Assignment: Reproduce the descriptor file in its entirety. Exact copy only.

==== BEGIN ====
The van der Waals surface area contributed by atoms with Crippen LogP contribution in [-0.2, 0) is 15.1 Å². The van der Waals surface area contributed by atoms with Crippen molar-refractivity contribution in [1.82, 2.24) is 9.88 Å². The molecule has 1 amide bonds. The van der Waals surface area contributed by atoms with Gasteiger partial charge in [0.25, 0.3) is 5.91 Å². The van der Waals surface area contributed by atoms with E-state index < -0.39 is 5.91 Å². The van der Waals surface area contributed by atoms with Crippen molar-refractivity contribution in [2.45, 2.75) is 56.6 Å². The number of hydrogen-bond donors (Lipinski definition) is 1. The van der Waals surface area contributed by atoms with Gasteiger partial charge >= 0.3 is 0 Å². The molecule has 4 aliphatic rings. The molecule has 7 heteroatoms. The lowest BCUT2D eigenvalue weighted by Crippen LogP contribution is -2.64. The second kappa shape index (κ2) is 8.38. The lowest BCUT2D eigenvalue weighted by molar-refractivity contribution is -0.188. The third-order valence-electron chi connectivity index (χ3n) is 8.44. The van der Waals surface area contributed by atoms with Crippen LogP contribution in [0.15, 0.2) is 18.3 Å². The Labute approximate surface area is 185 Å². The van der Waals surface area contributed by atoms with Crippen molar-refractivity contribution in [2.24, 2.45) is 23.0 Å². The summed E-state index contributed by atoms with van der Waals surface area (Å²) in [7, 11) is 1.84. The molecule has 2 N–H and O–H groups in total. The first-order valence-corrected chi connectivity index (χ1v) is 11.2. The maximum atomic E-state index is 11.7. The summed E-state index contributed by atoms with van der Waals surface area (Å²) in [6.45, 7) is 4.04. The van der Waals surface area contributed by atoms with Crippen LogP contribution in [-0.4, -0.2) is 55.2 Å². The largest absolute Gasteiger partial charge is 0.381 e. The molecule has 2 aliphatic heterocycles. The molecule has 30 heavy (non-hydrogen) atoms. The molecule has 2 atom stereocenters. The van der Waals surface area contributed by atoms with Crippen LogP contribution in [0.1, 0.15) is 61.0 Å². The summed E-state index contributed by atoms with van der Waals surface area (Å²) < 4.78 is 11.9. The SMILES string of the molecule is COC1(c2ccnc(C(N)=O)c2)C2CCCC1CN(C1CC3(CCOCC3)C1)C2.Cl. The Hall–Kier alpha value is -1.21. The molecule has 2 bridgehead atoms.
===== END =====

The van der Waals surface area contributed by atoms with Crippen LogP contribution in [-0.2, 0) is 15.1 Å². The van der Waals surface area contributed by atoms with Crippen molar-refractivity contribution in [1.82, 2.24) is 9.88 Å². The molecule has 1 amide bonds. The van der Waals surface area contributed by atoms with Gasteiger partial charge in [0.25, 0.3) is 5.91 Å². The van der Waals surface area contributed by atoms with E-state index < -0.39 is 5.91 Å². The van der Waals surface area contributed by atoms with Crippen molar-refractivity contribution in [2.45, 2.75) is 56.6 Å². The number of hydrogen-bond donors (Lipinski definition) is 1. The van der Waals surface area contributed by atoms with Gasteiger partial charge >= 0.3 is 0 Å². The molecule has 4 aliphatic rings. The molecule has 7 heteroatoms. The lowest BCUT2D eigenvalue weighted by Crippen LogP contribution is -2.64. The second kappa shape index (κ2) is 8.38. The lowest BCUT2D eigenvalue weighted by molar-refractivity contribution is -0.188. The third-order valence-electron chi connectivity index (χ3n) is 8.44. The van der Waals surface area contributed by atoms with Crippen LogP contribution in [0.15, 0.2) is 18.3 Å². The Labute approximate surface area is 185 Å². The van der Waals surface area contributed by atoms with Crippen molar-refractivity contribution in [2.24, 2.45) is 23.0 Å². The summed E-state index contributed by atoms with van der Waals surface area (Å²) in [7, 11) is 1.84. The molecule has 2 N–H and O–H groups in total. The first-order valence-corrected chi connectivity index (χ1v) is 11.2. The maximum atomic E-state index is 11.7. The summed E-state index contributed by atoms with van der Waals surface area (Å²) in [6.45, 7) is 4.04. The van der Waals surface area contributed by atoms with Crippen LogP contribution in [-0.4, -0.2) is 55.2 Å². The largest absolute Gasteiger partial charge is 0.381 e. The molecule has 2 aliphatic heterocycles. The molecule has 30 heavy (non-hydrogen) atoms. The molecule has 2 atom stereocenters. The van der Waals surface area contributed by atoms with Crippen LogP contribution in [0.1, 0.15) is 61.0 Å². The summed E-state index contributed by atoms with van der Waals surface area (Å²) < 4.78 is 11.9. The SMILES string of the molecule is COC1(c2ccnc(C(N)=O)c2)C2CCCC1CN(C1CC3(CCOCC3)C1)C2.Cl. The Hall–Kier alpha value is -1.21. The molecule has 2 bridgehead atoms.